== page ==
American Education and Schooling

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Student’s Name
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American Education and Schooling
Labaree’s Social Goals of Education
According to Labaree, the education system in the United States of America was created with the
aim of solving critical social problems in the early days of the American Republic (2). In this
respect, some social goals of education have been highlighted. Notably, American schools have
taken the responsibility of creating the community by uniting a diverse array of citizens and
exposing them to different cultural and social experiences. Furthermore, the ability of the school
system to allocate social access and social advantage is another social goal of the American
education (Labaree 2). Through these social goals, the American school syndrome has taken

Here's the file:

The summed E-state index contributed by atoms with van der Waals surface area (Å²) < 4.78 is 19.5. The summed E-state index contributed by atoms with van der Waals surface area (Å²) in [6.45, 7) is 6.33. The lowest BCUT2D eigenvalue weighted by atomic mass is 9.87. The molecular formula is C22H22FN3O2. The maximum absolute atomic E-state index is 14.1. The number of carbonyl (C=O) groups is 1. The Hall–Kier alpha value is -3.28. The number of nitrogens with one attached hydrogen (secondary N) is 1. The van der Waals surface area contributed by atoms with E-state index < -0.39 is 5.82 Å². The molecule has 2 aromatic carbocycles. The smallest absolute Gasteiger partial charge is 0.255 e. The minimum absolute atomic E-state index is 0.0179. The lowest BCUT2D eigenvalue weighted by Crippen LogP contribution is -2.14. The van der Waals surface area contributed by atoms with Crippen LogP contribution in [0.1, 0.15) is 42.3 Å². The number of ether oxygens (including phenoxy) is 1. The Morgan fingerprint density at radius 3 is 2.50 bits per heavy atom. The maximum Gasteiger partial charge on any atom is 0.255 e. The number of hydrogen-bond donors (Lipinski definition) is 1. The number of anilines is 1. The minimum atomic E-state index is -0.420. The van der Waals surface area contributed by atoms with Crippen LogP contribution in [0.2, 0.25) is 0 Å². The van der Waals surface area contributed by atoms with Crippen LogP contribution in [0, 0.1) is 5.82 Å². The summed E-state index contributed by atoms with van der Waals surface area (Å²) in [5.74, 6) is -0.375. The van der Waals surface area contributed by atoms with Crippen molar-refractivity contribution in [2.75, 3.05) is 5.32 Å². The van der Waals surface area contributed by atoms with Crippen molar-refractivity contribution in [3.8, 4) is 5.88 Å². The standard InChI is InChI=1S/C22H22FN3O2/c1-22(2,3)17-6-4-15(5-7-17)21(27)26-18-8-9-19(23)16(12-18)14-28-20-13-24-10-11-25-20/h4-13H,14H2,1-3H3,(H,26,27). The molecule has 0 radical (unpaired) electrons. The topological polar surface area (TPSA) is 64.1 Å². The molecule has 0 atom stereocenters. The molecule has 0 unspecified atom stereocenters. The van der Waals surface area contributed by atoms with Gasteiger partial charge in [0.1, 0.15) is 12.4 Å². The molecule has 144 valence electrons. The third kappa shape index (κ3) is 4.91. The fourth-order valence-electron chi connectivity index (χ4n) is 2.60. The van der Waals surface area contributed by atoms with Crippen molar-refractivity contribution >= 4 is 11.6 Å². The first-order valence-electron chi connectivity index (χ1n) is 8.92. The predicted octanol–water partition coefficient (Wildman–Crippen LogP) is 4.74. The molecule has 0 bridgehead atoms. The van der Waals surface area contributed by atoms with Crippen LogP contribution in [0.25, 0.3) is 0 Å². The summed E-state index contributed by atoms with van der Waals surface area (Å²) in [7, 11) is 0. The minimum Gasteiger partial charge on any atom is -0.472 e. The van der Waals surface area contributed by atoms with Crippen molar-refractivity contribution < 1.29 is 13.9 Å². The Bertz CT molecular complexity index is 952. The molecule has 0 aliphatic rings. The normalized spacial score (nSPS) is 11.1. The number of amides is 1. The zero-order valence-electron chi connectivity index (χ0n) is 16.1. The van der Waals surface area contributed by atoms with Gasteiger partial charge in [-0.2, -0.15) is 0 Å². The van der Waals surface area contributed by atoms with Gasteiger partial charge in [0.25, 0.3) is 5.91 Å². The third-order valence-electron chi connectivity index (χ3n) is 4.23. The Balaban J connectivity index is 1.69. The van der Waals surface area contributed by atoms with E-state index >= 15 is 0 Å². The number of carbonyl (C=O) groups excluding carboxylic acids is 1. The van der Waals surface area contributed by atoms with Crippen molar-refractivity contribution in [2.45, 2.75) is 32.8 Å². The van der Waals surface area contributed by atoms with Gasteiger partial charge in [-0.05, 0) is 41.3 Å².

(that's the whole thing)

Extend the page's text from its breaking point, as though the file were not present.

root, and a majority of the schools rarely care about learning.
For an extended period, reformers have unsuccessfully tried to impose social missions on
schools (Labaree 2). Intrinsically, such missions are never accomplished due to the conflicting
missions by the consumers of education who are the families who send their children to school.
Consequently, the consumers of education embrace less noble social goals in an attempt of
fortifying the future of their children while compromising on the broad social goals propounded
by the education reformers (Labaree 3). Labaree categorizes these antagonistic social missions as
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public and private goods. The public goods epitomize those social goals promulgated by the
education reformists and are focused on influencing the society at large.
American Purpose of Education and Schooling
This week’s readings articulate on the influence of the American education system on the